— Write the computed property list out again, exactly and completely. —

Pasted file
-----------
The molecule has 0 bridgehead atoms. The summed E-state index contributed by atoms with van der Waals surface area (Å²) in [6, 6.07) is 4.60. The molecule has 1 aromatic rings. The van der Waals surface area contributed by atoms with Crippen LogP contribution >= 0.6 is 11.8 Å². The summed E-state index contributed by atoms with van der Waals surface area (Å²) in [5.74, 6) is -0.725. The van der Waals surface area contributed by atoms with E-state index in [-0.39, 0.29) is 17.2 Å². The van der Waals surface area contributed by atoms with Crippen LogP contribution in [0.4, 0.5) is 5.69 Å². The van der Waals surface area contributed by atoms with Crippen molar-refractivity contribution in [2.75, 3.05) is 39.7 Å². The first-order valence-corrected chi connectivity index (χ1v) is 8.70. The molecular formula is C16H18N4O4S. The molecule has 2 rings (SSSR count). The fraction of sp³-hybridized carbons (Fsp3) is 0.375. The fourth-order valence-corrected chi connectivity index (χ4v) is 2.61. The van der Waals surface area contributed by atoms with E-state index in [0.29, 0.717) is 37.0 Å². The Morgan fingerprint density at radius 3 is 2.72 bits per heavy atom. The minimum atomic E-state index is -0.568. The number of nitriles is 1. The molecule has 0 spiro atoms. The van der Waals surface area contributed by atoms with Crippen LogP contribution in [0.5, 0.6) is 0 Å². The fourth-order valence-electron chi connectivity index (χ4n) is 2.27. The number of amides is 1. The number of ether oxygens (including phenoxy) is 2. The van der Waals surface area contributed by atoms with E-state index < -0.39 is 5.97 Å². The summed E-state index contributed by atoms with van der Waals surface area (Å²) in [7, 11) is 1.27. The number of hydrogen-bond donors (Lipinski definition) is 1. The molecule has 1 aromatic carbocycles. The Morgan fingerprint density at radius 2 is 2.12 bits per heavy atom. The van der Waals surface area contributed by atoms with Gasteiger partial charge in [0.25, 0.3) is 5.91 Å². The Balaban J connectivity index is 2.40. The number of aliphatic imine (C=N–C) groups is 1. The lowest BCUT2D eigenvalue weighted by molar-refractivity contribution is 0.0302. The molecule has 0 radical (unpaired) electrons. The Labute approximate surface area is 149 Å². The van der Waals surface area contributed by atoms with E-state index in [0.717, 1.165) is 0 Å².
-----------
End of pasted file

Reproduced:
The molecule has 0 bridgehead atoms. The summed E-state index contributed by atoms with van der Waals surface area (Å²) in [6, 6.07) is 4.60. The molecule has 1 aromatic rings. The van der Waals surface area contributed by atoms with Crippen LogP contribution >= 0.6 is 11.8 Å². The summed E-state index contributed by atoms with van der Waals surface area (Å²) in [5.74, 6) is -0.725. The van der Waals surface area contributed by atoms with E-state index in [-0.39, 0.29) is 17.2 Å². The van der Waals surface area contributed by atoms with Crippen LogP contribution in [0.4, 0.5) is 5.69 Å². The van der Waals surface area contributed by atoms with Crippen molar-refractivity contribution in [2.75, 3.05) is 39.7 Å². The first-order valence-corrected chi connectivity index (χ1v) is 8.70. The molecular formula is C16H18N4O4S. The molecule has 2 rings (SSSR count). The fraction of sp³-hybridized carbons (Fsp3) is 0.375. The fourth-order valence-corrected chi connectivity index (χ4v) is 2.61. The van der Waals surface area contributed by atoms with E-state index in [0.29, 0.717) is 37.0 Å². The Morgan fingerprint density at radius 3 is 2.72 bits per heavy atom. The minimum atomic E-state index is -0.568. The number of nitriles is 1. The molecule has 0 spiro atoms. The van der Waals surface area contributed by atoms with Crippen LogP contribution in [0.5, 0.6) is 0 Å². The fourth-order valence-electron chi connectivity index (χ4n) is 2.27. The number of amides is 1. The number of ether oxygens (including phenoxy) is 2. The van der Waals surface area contributed by atoms with E-state index < -0.39 is 5.97 Å². The summed E-state index contributed by atoms with van der Waals surface area (Å²) in [7, 11) is 1.27. The number of hydrogen-bond donors (Lipinski definition) is 1. The molecule has 1 aromatic carbocycles. The Morgan fingerprint density at radius 2 is 2.12 bits per heavy atom. The van der Waals surface area contributed by atoms with Gasteiger partial charge in [0.25, 0.3) is 5.91 Å². The Balaban J connectivity index is 2.40. The number of aliphatic imine (C=N–C) groups is 1. The lowest BCUT2D eigenvalue weighted by molar-refractivity contribution is 0.0302. The molecule has 0 radical (unpaired) electrons. The Labute approximate surface area is 149 Å². The van der Waals surface area contributed by atoms with E-state index in [0.717, 1.165) is 0 Å².